2. Tel Aviv
3. Buenos Aires
8. Somewhere in Italy
Gilad Atzmon - Alto sax, soprano sax, clarinet, accordion, vocals
Frank Harrison - Piano, Fender Rhodes, harmonium, synthesizer, glockenspiel, vocals
Yaron Stavi - Double bass, vocals
Eddie Hick - Drums, vocals
I tend to think of Gilad Atzmon as a noisy - even raucous - sort of performer, but this album starts with a slow atmospheric piece, with hints of a Paris boulevardier. Gilad gets an unusual hollow sound from his clarinet and at one point there is an accordion to accentuate the atmosphere of Paris. Tel Aviv has an oriental feel. It starts cheerfully but becomes more and more agitated.
Atzmon says "This album is a pursuit of the sound of the city" and some tracks capture the mood of a particular place, while others seem to have no connection with their cities. For instance, Buenos Aires has no feeling of Latin America but instead sounds ominous. However, Manhattan has the spirited feel of a big city. Scarborough is a pensive interpretation of the folk song Scarborough Fair which grows more impassioned as it continues. Moscow is dark and threatening, while Berlin is almost a parody of German beer-hall music. Somewhere in Italy is a moody piece but it doesn't convey clearly which city it may refer to (Rome? Milan? Florence?).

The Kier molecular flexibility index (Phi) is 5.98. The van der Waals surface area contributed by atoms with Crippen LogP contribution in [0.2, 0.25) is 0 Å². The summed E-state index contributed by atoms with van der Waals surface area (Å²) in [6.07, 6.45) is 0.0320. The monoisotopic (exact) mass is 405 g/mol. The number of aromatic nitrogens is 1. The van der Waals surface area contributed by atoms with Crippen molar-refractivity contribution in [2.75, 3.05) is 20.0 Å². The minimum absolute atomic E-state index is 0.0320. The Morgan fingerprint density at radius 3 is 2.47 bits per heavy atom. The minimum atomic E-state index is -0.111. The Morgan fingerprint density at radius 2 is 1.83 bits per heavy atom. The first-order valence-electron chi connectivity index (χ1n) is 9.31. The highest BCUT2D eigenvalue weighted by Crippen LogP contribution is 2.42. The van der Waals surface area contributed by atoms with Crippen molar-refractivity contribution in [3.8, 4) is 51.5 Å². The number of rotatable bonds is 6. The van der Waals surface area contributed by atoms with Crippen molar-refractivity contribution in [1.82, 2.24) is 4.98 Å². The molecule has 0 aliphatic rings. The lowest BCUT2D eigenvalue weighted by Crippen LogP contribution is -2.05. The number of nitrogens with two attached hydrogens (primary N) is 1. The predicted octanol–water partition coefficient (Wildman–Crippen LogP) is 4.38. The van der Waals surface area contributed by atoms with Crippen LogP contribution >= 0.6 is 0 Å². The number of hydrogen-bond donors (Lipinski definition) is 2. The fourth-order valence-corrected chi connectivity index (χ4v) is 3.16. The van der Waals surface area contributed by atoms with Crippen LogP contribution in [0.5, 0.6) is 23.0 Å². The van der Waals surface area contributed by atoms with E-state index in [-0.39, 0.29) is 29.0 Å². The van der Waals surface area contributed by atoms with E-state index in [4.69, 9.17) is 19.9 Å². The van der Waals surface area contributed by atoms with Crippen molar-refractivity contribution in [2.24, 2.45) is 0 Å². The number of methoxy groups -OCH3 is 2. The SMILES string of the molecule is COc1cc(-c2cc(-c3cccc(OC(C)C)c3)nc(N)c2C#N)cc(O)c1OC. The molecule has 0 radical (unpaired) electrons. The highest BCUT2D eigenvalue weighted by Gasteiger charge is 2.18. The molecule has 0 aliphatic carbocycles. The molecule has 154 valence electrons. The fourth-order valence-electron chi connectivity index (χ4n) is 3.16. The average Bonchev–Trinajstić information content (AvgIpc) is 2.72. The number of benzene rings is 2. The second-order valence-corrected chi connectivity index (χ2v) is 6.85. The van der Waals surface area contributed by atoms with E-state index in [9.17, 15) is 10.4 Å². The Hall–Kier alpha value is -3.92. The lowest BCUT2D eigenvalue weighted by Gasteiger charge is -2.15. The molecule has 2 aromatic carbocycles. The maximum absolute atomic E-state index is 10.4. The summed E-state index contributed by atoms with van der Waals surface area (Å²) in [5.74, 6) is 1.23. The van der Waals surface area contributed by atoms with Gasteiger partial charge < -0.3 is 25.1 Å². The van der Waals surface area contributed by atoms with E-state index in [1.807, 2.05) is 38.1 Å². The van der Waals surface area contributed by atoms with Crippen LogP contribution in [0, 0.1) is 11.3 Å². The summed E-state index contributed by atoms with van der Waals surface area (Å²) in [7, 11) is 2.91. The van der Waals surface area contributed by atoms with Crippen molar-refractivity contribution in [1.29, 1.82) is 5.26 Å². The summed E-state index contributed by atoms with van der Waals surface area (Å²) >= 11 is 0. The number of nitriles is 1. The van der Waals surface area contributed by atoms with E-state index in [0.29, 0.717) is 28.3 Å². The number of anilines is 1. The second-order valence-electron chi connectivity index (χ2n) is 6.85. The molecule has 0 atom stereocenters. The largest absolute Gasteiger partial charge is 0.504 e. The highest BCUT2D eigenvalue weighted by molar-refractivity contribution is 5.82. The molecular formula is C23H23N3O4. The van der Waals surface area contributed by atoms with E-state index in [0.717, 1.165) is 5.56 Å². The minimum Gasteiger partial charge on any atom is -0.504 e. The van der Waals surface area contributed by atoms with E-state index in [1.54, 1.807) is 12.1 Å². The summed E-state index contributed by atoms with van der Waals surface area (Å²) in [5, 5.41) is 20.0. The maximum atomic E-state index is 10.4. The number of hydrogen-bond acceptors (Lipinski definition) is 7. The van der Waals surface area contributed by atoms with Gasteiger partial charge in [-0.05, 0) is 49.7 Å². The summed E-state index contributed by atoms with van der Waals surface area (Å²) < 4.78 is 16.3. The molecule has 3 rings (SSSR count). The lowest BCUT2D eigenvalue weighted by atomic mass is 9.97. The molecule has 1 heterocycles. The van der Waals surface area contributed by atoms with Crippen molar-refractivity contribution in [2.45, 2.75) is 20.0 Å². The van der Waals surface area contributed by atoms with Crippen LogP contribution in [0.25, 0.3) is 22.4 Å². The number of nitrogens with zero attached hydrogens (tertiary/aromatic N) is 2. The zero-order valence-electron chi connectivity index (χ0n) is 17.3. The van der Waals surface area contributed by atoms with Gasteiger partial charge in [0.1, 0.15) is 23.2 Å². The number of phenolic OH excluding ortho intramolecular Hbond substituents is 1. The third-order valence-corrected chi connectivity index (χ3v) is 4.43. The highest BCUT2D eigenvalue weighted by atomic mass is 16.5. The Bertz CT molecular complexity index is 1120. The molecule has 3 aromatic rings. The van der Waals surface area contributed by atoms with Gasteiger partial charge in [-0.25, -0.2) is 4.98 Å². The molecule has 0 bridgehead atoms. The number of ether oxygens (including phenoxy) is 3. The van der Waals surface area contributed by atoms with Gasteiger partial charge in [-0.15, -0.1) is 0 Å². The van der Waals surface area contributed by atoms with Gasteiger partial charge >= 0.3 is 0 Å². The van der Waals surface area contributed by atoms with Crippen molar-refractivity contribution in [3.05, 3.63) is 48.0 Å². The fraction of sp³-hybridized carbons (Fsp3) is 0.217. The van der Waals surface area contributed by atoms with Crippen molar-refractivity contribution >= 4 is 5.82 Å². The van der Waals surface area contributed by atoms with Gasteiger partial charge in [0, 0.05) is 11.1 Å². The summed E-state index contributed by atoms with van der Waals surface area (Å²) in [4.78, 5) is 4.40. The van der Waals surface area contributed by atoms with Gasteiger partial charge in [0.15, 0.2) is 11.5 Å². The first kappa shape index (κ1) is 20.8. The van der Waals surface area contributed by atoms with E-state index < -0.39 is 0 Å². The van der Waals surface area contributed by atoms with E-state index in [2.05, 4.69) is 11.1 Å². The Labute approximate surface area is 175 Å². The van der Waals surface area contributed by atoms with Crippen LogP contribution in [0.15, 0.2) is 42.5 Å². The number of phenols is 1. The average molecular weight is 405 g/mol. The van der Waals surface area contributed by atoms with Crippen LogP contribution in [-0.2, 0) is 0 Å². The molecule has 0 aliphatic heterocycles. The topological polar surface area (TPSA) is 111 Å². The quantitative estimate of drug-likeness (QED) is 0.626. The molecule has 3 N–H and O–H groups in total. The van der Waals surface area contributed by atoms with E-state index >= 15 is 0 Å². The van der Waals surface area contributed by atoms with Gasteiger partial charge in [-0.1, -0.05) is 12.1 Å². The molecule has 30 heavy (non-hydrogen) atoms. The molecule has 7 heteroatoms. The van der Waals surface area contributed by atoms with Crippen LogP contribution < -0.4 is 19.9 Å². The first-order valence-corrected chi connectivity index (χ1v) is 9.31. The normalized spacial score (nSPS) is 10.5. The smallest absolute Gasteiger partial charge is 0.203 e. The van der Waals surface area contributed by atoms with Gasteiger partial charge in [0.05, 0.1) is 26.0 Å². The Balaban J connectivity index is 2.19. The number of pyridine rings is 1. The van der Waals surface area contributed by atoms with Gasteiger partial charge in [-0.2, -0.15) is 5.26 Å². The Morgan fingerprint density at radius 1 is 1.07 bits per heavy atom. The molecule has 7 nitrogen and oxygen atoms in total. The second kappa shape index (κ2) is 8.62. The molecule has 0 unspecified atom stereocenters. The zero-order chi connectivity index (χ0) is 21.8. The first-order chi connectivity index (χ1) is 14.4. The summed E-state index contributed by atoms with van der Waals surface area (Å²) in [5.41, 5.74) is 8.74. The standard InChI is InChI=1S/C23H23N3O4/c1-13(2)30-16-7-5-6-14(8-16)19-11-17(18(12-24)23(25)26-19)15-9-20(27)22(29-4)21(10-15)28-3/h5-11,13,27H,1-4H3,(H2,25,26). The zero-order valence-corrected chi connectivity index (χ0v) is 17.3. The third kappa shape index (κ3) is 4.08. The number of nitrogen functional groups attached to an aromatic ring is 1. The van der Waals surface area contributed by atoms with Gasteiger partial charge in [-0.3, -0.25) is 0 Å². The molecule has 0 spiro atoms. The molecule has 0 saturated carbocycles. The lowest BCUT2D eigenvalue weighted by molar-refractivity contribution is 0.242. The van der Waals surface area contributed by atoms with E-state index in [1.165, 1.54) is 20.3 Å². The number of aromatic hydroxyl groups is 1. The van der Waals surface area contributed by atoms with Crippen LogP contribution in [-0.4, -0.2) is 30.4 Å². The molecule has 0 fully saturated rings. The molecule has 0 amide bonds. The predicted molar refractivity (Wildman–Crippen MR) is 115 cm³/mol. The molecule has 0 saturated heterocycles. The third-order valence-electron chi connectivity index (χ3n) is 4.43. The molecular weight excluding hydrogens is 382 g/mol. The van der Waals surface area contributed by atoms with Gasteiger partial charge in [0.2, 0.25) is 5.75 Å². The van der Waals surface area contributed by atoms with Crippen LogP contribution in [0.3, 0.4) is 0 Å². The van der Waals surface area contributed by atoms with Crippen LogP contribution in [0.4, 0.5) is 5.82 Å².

If Gilad was trying with this album to evoke the moods of various cities, he has been only partially successful. Every track is interesting but not all of them could be called programme music.